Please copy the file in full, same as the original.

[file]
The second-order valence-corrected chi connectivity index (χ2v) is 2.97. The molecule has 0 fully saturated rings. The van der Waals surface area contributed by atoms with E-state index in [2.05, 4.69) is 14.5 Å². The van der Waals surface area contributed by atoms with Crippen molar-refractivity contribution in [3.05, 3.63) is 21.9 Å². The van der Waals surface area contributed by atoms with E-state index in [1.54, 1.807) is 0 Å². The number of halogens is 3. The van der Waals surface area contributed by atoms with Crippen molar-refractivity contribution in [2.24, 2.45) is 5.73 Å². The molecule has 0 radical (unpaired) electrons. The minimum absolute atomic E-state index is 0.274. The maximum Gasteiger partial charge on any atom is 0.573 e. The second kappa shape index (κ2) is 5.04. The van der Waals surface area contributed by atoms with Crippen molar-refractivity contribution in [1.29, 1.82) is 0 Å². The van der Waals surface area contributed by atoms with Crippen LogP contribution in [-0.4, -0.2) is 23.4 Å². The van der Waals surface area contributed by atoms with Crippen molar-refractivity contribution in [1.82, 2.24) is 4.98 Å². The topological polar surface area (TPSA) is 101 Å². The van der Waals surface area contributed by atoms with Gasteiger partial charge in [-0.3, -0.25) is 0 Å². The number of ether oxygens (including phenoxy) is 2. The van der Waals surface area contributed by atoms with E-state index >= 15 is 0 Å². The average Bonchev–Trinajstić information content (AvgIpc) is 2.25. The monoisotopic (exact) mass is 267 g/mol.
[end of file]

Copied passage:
The second-order valence-corrected chi connectivity index (χ2v) is 2.97. The molecule has 0 fully saturated rings. The van der Waals surface area contributed by atoms with E-state index in [2.05, 4.69) is 14.5 Å². The van der Waals surface area contributed by atoms with Crippen molar-refractivity contribution in [3.05, 3.63) is 21.9 Å². The van der Waals surface area contributed by atoms with E-state index in [1.54, 1.807) is 0 Å². The number of halogens is 3. The van der Waals surface area contributed by atoms with Crippen molar-refractivity contribution in [2.24, 2.45) is 5.73 Å². The molecule has 0 radical (unpaired) electrons. The minimum absolute atomic E-state index is 0.274. The maximum Gasteiger partial charge on any atom is 0.573 e. The second kappa shape index (κ2) is 5.04. The van der Waals surface area contributed by atoms with Crippen molar-refractivity contribution in [1.29, 1.82) is 0 Å². The van der Waals surface area contributed by atoms with Crippen LogP contribution in [-0.4, -0.2) is 23.4 Å². The van der Waals surface area contributed by atoms with Crippen molar-refractivity contribution in [1.82, 2.24) is 4.98 Å². The topological polar surface area (TPSA) is 101 Å². The van der Waals surface area contributed by atoms with Gasteiger partial charge in [-0.3, -0.25) is 0 Å². The number of ether oxygens (including phenoxy) is 2. The van der Waals surface area contributed by atoms with E-state index >= 15 is 0 Å². The average Bonchev–Trinajstić information content (AvgIpc) is 2.25. The monoisotopic (exact) mass is 267 g/mol.